Higher education leaders put faith in Nixon budget
Their boards still have to agree, but Missouri college and university presidents promised Gov. Jay Nixon Monday they would freeze tuition for the 2016-17 school year — their fourth tuition freeze in seven years.
Tom Dempsey, the Missouri Senate’s now-former president pro tem, still will have some influence over state Senate operations next year.
14 business ideas were highlighted during Saturday’s fourth-annual Jefferson City Area Chamber of Commerce “Pitch It and Win It” program.
With only four exceptions, Mid-Missouri’s 12 lawmakers — three senators and nine representatives — voted for successful veto overrides during Wednesday’s legislative veto session.
Sponsor pulls override attempt, suggests revisiting issue next year
Two Mid-Missouri lawmakers took an active part in Wednesday’s House debates on seven vetoed bills suggested for override votes.
Legislators acknowledge court challenge is likely
With one vote to spare, the Senate overrode Gov. Jay Nixon’s veto of House Bill 150, outlining regulations to unemployment benefits.
At one point early Wednesday evening, it appeared the 2015 veto session would go late into the night — or need to resume today.
Hundreds of labor union members cheered when the vote was announced — the Missouri House fell 13 votes short of overriding Gov. Jay Nixon's veto of a controversial right to work proposal.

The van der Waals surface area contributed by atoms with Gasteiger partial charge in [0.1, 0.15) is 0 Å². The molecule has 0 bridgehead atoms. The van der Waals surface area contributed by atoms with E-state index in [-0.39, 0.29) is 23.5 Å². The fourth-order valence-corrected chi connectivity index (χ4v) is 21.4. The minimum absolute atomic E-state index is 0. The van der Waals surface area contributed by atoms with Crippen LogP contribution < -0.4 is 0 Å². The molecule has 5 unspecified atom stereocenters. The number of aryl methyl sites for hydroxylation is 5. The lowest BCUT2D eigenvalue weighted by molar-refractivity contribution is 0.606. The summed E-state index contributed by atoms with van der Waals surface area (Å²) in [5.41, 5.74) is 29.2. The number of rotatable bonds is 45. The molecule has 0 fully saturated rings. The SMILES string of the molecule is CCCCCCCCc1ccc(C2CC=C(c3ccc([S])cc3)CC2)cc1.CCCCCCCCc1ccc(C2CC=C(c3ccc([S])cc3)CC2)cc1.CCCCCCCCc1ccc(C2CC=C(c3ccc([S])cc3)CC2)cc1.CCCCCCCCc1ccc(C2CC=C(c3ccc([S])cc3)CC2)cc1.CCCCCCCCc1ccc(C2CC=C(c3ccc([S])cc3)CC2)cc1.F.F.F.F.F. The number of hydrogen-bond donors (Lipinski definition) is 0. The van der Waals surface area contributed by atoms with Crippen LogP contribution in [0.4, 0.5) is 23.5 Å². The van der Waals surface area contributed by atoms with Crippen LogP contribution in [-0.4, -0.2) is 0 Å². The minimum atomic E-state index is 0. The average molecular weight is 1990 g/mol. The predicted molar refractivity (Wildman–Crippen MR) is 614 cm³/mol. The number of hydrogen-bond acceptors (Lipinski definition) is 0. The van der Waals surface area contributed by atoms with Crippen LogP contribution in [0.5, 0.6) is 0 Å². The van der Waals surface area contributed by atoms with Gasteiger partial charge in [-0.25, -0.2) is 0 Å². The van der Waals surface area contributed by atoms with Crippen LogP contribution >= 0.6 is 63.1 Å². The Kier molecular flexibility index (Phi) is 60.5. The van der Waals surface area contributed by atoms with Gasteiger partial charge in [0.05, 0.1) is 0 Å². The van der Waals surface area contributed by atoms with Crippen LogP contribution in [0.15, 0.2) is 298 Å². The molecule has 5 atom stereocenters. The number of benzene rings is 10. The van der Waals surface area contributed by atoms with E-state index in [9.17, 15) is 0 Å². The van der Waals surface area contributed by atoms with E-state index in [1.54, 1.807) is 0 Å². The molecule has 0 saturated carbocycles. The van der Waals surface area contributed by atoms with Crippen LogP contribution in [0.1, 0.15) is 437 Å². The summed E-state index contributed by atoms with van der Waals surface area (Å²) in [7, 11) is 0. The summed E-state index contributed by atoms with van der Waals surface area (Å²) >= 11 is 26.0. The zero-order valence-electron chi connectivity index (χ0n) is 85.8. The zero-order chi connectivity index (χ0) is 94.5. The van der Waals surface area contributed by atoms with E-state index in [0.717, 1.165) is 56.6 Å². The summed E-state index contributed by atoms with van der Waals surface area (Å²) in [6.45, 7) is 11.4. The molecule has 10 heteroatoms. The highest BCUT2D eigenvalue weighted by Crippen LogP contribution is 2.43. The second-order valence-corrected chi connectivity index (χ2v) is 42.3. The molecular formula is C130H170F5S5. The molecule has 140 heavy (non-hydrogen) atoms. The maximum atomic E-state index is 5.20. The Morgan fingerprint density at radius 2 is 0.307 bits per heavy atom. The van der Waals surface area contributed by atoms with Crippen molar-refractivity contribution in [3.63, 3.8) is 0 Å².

Sen. Ron Richard is poised to make state history today.
As veto session looms in Jefferson City
Missouri lawmakers this year have only 16 veto overrides to consider when the veto session begins at mid-day Wednesday.
If you’re a lawmaker coming to Jefferson City for Wednesday’s veto session, what would you consider to be a successful veto session? State Rep. Jay Barnes, R-Jefferson City, believes it's a hard question to answer, because, “I think you’ve got to look at each bill individually.
Just two weeks before he’s scheduled to defend Highway Patrol Sgt. Randy Henry in a disciplinary hearing, St. Louis lawyer C. John “Chet” Pleban still hasn’t taken Osage County Prosecutor Amanda Grellner’s deposition.
The Missouri Transportation department’s Central District has a diversity education program scheduled Oct. 1 as part of its ongoing series.
Lincoln University wants to keep growing, both in the number of students who come to Jefferson City and in their academic achievements, President Kevin Rome told students, faculty and staff during Thursday’s Opening Convocation.
Lincoln University had about 650 new students when classes began nearly three weeks ago, and still has 65 students living in hotel rooms rather than residence halls.
Missouri Highway Patrol Sgt. Randy Henry’s request to take two depositions will be argued in a Cole County court on Sept. 22 — just six days before his Patrol disciplinary hearing.